This place is located in the heart of Curry Hill on Lexington. Coming up the street you can immediately see and smell the curry (don't worry it's not pungent) and vegetarian atmosphere.
I made a reservation (using my new Open Table account) for 7:15. But turned out that hubby and I were both starving by the time we left work, so we actually ended up going there early around 6:45. Nonetheless, the friendly lady welcomed us in.
We were seated way at the back in front of the air conditioner. They served some water in glass jars that reminded me of how I always save jam/pasta sauce jars. Hubby assured me that these were new and ordered from a website (my only concern is how they clean the curved edges which is hard to scrub out from personal experience).
Ball jars (from a pharmacy?)
Everything about this place screamed exotic, from the window ornaments to the overhanging woks to the lighting fixtures made out of wine bottles.
Yes, these are wine bottles. (Don't worry they won't fall on your head)
The Groupon consisted of two small plates, two entrees and two lassis. Being Chinese, I ordered the most expensive things in the menu, which were Kachori Chaat (crispy flour puffs stuffed with moong, yogurt, and two chutnies), and the vegan Undhyu Pori (gujarats favorite eclectic vegetables with pori and sweetened yogurt).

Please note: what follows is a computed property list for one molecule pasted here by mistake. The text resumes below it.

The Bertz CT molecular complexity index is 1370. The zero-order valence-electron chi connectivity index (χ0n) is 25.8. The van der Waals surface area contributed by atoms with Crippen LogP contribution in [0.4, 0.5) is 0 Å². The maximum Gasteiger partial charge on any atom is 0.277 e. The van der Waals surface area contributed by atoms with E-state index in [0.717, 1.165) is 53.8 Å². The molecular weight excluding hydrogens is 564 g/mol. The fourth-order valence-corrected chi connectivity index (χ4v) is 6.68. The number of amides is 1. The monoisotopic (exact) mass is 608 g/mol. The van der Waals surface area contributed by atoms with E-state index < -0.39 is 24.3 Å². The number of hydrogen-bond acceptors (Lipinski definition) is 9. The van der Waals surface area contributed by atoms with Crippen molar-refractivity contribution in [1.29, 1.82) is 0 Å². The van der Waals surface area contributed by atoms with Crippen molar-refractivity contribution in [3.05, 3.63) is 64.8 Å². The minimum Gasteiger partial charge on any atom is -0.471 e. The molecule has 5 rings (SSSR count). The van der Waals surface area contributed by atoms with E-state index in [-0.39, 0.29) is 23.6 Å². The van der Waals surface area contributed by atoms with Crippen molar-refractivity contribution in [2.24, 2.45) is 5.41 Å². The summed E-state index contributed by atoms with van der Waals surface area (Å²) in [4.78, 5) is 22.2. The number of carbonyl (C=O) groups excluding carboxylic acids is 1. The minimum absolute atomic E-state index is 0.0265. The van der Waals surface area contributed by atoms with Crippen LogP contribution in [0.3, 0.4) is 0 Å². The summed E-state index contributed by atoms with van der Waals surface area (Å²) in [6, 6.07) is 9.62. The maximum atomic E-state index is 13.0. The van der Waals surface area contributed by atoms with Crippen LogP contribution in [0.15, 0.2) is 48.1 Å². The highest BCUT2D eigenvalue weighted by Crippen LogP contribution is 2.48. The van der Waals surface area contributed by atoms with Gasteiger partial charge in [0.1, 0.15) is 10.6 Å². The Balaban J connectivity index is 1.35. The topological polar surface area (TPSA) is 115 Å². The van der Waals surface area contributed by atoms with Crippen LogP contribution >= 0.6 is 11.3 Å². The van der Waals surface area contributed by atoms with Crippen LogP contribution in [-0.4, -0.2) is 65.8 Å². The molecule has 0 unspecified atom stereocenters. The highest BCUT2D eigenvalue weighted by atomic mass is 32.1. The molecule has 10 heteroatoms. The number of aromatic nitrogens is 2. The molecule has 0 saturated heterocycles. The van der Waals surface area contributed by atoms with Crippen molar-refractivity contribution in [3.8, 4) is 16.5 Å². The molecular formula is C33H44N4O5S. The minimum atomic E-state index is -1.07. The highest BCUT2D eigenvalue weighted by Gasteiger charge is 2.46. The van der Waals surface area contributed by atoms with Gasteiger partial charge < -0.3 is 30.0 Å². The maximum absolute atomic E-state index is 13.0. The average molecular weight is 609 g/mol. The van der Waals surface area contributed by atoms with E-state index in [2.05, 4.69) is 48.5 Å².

Hubby on the other hand stuck to his usual India fare - Vada Pav (potato balls, garlic chutney on Pau bread) and Saag Paneer (spinach and paneer cheese). His theory? The whole point of trying something new is to find the thing you like the best, and maximize your utility by ordering/using that every time afterwards. I don't completely agree with it, but I suppose it works for him.
While waiting for our food, the waiter brought over our rose and mango lassis. They came in the same Ball glasses as our water. I was really surprised at this because I read on Yelp that when you tell them you have a Groupon, they give you a pint-sized lassis like the table next to us, but somehow they gave us the normal size instead. Perhaps they thought I was a food critic because right off the bat I started snapping pictures left, right and center. (See? It's not so bad being an Asian taking pictures of food! There's apparently a site dedicated to snapping pictures of Asians snapping pictures of food =)
The difference was incredible - his tasted mostly like mango juice, while mine was slightly sour yogurt, similar to the old Beijing-style yogurt of my childhood.
The service was pretty expedient. I watched some of the other tables being served with a large tray of food selections, and another with interesting appetizers. I think most of these are Groupons because they came with an appetizer + entree.
A forkful of it will reveal an explosion of flavor - starting with the fried flour bread, which is crunchy and soft at the same time, to the mung beans that were surprisingly crunchy like soy beans, and an aromatic spice with the chutney balanced out with a drizzle of yogurt.